Independence in the modern world. Wealthier, happier, fairer: why not Scotland?
This paper sets out a detailed analysis of the UK’s performance across a range of economic and social indicators relative to that of ten European countries. It is the first in the 'Building a new Scotland' series, focusing on independence.
An independent Scotland could not be transformed to match the success of the comparator countries overnight. The comparator country models discussed here – especially the Nordics – have benefitted from virtuous cycles created through persistently high investment in their people over time. But the examples in this paper illustrate the range of choices that would be available to an independent Scotland able to pursue different policies from those adopted by Westminster over many years.
No two national models are the same. A key lesson from the experiences of the countries considered above is that models evolve to reflect national circumstances, specific challenges, cultures, traditions and institutional legacies. For instance, the Nordic nations have made different choices to those of Ireland or Switzerland, reflecting different policy choices over time. Scotland's national development model would be informed, not dictated, by experience elsewhere.
But, as the analysis set out in preceding sections confirms, countries of a similar size are achieving better outcomes than Scotland is able to achieve with key economic and social powers reserved to the Westminster Parliament. These countries provide working examples of the possibilities and options available to an independent Scotland. Through the careful application to Scotland's specific circumstances, and drawing upon lessons from the economic development paths chosen by other nations, significant progress can be made across the range of economic and social priorities covered in this paper.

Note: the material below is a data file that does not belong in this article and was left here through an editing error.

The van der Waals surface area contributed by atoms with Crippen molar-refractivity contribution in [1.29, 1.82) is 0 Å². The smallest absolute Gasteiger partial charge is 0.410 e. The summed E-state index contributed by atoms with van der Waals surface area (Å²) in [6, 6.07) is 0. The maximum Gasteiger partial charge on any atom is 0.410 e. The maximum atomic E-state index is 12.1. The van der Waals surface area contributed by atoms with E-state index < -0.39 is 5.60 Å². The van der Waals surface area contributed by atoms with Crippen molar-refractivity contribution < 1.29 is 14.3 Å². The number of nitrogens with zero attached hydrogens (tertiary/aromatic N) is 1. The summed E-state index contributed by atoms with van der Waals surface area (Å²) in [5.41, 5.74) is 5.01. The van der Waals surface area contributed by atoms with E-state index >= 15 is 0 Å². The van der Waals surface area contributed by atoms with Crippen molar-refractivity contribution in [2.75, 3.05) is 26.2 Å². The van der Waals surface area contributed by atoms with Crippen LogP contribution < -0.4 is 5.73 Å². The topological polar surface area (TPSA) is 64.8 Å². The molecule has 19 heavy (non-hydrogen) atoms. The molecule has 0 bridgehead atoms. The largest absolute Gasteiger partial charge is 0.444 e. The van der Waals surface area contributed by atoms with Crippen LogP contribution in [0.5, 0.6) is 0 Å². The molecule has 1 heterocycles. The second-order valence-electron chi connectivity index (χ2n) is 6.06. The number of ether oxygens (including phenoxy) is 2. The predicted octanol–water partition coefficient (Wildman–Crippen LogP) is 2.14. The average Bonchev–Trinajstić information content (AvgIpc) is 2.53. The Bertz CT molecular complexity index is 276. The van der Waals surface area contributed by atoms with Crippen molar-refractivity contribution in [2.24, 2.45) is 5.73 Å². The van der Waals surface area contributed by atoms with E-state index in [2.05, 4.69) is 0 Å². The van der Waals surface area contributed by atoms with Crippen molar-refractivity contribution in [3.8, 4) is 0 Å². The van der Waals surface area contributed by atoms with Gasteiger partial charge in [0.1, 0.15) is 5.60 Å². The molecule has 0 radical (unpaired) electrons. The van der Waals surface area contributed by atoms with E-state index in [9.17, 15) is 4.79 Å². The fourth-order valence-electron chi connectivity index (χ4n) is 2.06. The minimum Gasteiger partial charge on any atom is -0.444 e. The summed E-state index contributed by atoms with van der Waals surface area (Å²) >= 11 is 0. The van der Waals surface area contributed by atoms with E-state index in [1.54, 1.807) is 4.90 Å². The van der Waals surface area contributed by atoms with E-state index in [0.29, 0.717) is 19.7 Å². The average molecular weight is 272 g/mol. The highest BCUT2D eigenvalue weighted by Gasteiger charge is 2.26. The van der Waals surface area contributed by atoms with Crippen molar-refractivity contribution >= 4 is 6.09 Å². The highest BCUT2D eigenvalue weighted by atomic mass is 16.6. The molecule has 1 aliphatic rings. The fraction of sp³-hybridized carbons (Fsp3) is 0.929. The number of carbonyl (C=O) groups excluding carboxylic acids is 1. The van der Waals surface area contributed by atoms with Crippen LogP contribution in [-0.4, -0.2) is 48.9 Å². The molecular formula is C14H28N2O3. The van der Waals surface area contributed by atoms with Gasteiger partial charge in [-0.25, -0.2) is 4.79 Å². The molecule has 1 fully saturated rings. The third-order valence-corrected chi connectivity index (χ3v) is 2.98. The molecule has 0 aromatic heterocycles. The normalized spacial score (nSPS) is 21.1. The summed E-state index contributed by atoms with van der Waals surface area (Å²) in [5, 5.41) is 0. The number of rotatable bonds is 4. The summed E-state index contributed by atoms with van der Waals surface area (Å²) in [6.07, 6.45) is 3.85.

The evidence also suggests that the full powers of independence are necessary to build a successful model in which deep social solidarity and economic dynamism become mutually reinforcing, reflecting Scotland's needs and preferences. It would be extremely challenging to start investing in, for example, labour market policy at Danish or Swedish levels under the limited powers of devolution. Full powers over tax and spending – and the levers that allow us to increase revenues from stronger economic performance – would open up significant new choices and opportunities for an independent Scotland.
There will of course be a range of views about precisely how and whether progress in Scotland with those full powers can be achieved. Independence by itself will not guarantee improved performance: that will be determined by the quality of decision-making. The Building a New Scotland series will set out the Scottish Government's proposals, but we welcome contributions from across Scotland and look forward to a national debate about how as an independent country we can create a wealthier, happier and fairer Scotland.
There is a problem
Thanks for your feedback